The Modeled Latitudinal Distribution of the Ozone Quasi-Biennial Oscillation Using Observed Equatorial Winds

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  • 1 Rutherford Appleton Laboratory, Chilton, Didcot, Oxon, United Kingdom
  • | 2 Oxford University, Oxford, United Kingdom
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Abstract

A simulation of precise years of the quasi-biennial oscillation (QBO) is achieved in a two-dimensional model by relaxing the modeled equatorial winds in the lower stratosphere toward radiosonde observations. The model has been run for the period 1971–90. A QBO signal in column ozone is produced in the model that agrees reasonably well with observational data from the BUV, TOMS, and SAGE II satellite datasets. The model results confirm previous indications of the importance of the interaction of the QBO with the annual cycle in the determination of the subtropical ozone anomaly. The low-frequency modulation of the subtropical ozone anomaly is now particularly clear.

The low-frequency modulation of the subtropical ozone anomaly in the model arises as a result of the interaction of the QBO with the annual cycle in the vertical advection by the Hadley circulation. The possibility of a further, similar modulation arising from the interaction of the equatorial wind QBO and the annual cycle in midlatitude eddy activity is discussed, with particular emphasis on the implications for the eddy transfer of ozone to high latitudes and on the ability to predict the severity of the Antarctic ozone hole. A link is proposed between the QBO signal in the severity of the Antarctic ozone hole and the amount of ozone observed in the subtropical/midlatitude springtime maximum in the Southern Hemisphere. On the basis of this relationship, the reliability of the model as a predictor of the severity of the ozone hole is explored. A conclusion of the study is that a reliable predictor of the severity of the ozone hole must take into account the timing of the descent of the equatorial wind QBO at the equator with respect to the annual cycle and that the use, as in previous studies, of a single parameter, such as the sign of the 50-mb equatorial wind, will not be entirely reliable because it cannot do this.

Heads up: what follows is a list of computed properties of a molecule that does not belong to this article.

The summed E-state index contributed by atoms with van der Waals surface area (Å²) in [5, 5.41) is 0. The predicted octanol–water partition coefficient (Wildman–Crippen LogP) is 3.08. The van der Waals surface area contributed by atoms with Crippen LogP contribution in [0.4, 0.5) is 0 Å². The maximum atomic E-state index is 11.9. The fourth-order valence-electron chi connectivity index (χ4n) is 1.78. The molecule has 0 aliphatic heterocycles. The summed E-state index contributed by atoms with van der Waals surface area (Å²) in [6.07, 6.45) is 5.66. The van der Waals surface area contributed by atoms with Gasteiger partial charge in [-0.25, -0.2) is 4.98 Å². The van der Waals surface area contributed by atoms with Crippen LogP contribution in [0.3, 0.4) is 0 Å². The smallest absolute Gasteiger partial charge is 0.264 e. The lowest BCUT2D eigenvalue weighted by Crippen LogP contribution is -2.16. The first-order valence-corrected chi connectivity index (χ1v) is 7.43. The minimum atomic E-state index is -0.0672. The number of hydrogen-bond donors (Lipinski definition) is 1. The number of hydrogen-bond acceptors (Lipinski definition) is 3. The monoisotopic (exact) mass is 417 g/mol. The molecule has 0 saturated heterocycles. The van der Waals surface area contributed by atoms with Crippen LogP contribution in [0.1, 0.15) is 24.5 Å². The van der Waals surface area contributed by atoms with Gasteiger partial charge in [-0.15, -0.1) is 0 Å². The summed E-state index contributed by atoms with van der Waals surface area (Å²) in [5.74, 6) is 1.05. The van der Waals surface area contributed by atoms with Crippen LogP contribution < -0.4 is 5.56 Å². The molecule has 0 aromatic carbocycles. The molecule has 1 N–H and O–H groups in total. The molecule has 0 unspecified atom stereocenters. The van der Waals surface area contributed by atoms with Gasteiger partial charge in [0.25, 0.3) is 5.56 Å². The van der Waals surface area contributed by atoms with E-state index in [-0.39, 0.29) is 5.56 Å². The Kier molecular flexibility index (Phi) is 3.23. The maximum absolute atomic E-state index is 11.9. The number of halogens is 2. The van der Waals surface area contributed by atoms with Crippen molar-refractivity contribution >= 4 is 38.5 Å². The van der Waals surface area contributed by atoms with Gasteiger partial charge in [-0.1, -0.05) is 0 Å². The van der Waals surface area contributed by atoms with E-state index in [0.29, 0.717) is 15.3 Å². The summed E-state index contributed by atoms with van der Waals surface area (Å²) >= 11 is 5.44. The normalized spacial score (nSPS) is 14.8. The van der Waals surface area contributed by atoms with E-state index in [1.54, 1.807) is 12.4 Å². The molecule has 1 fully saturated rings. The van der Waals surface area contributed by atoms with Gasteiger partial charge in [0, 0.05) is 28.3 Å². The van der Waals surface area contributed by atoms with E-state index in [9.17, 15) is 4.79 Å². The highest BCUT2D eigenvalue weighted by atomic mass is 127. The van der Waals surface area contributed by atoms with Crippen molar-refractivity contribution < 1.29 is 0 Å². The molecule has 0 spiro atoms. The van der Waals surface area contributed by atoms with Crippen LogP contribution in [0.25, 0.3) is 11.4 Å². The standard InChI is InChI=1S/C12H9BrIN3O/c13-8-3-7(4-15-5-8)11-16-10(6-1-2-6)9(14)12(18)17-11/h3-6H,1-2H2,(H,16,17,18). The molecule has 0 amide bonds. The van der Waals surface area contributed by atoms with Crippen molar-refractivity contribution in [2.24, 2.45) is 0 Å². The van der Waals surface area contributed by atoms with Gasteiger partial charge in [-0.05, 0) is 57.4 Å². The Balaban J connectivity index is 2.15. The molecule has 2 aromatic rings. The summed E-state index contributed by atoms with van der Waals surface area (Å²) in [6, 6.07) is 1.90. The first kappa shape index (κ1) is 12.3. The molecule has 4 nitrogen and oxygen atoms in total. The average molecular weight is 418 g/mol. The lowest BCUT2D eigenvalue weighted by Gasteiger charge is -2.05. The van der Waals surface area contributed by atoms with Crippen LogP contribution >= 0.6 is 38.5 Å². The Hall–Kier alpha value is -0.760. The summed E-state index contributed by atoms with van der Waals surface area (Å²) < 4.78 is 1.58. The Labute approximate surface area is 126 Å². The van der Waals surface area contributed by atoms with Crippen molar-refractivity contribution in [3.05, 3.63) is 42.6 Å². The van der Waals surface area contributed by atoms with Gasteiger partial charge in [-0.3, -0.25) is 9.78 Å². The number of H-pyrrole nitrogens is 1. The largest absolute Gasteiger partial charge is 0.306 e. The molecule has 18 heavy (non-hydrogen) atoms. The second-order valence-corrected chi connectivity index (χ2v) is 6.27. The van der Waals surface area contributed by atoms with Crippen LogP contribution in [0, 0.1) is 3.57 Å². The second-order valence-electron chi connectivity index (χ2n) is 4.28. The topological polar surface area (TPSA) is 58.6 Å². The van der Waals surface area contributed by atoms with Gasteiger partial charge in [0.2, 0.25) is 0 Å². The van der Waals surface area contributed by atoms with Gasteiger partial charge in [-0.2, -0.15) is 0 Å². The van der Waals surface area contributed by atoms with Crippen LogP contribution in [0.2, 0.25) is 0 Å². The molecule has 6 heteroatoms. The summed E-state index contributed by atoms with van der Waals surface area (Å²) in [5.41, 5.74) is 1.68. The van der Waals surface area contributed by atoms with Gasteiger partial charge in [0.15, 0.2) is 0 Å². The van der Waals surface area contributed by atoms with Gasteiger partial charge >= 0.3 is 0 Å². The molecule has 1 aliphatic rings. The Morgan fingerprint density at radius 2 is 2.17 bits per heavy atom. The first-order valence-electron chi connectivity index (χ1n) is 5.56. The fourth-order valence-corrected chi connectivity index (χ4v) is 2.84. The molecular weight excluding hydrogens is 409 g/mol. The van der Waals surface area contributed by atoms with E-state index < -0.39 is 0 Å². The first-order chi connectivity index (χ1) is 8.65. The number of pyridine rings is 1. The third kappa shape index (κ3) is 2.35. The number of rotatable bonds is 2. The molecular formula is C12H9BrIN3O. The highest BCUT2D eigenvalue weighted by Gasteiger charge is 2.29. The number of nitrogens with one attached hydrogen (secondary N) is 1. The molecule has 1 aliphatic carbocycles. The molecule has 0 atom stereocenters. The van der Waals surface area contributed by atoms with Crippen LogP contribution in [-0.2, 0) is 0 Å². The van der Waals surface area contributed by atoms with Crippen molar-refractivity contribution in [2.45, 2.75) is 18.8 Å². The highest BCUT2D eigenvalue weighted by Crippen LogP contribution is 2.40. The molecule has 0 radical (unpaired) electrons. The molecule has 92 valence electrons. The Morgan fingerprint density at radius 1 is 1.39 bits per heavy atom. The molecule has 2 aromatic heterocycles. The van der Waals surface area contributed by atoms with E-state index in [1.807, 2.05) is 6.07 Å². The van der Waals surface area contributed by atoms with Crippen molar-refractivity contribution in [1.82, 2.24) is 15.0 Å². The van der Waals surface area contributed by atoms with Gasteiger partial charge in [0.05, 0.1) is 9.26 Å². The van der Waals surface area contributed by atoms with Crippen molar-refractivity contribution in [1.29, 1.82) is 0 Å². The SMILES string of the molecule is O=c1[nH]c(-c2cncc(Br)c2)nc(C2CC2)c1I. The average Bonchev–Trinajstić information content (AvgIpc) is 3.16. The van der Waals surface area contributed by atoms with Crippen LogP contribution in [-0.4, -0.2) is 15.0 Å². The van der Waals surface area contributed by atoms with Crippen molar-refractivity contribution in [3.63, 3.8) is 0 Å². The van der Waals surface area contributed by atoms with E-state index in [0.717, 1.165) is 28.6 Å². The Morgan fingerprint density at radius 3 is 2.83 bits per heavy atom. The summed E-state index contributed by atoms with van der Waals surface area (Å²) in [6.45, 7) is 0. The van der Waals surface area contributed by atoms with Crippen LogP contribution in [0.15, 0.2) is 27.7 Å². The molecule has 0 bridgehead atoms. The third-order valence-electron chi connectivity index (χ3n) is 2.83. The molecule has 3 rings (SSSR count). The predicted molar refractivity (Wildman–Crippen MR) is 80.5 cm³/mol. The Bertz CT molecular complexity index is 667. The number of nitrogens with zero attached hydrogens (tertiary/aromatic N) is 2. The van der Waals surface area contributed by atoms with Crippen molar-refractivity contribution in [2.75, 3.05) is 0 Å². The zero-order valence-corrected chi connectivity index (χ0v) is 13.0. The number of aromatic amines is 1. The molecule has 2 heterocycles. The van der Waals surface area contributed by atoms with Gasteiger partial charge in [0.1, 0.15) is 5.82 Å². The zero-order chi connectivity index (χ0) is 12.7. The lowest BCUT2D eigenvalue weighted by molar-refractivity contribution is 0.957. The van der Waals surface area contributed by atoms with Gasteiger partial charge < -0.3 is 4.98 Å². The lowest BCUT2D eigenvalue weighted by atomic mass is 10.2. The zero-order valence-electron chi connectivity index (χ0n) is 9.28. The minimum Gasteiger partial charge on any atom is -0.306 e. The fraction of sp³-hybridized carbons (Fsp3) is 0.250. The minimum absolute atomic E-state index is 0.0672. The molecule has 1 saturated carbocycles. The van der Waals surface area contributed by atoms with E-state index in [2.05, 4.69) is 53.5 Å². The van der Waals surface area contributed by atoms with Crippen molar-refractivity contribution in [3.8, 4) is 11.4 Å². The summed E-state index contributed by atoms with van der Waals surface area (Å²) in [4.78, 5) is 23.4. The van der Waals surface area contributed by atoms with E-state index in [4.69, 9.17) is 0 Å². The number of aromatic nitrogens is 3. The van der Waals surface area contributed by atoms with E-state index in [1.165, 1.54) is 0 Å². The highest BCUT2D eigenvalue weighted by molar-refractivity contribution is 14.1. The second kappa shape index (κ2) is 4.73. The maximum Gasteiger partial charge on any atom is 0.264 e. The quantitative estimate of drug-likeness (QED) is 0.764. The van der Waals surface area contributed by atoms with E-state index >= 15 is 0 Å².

Abstract

A simulation of precise years of the quasi-biennial oscillation (QBO) is achieved in a two-dimensional model by relaxing the modeled equatorial winds in the lower stratosphere toward radiosonde observations. The model has been run for the period 1971–90. A QBO signal in column ozone is produced in the model that agrees reasonably well with observational data from the BUV, TOMS, and SAGE II satellite datasets. The model results confirm previous indications of the importance of the interaction of the QBO with the annual cycle in the determination of the subtropical ozone anomaly. The low-frequency modulation of the subtropical ozone anomaly is now particularly clear.

The low-frequency modulation of the subtropical ozone anomaly in the model arises as a result of the interaction of the QBO with the annual cycle in the vertical advection by the Hadley circulation. The possibility of a further, similar modulation arising from the interaction of the equatorial wind QBO and the annual cycle in midlatitude eddy activity is discussed, with particular emphasis on the implications for the eddy transfer of ozone to high latitudes and on the ability to predict the severity of the Antarctic ozone hole. A link is proposed between the QBO signal in the severity of the Antarctic ozone hole and the amount of ozone observed in the subtropical/midlatitude springtime maximum in the Southern Hemisphere. On the basis of this relationship, the reliability of the model as a predictor of the severity of the ozone hole is explored. A conclusion of the study is that a reliable predictor of the severity of the ozone hole must take into account the timing of the descent of the equatorial wind QBO at the equator with respect to the annual cycle and that the use, as in previous studies, of a single parameter, such as the sign of the 50-mb equatorial wind, will not be entirely reliable because it cannot do this.

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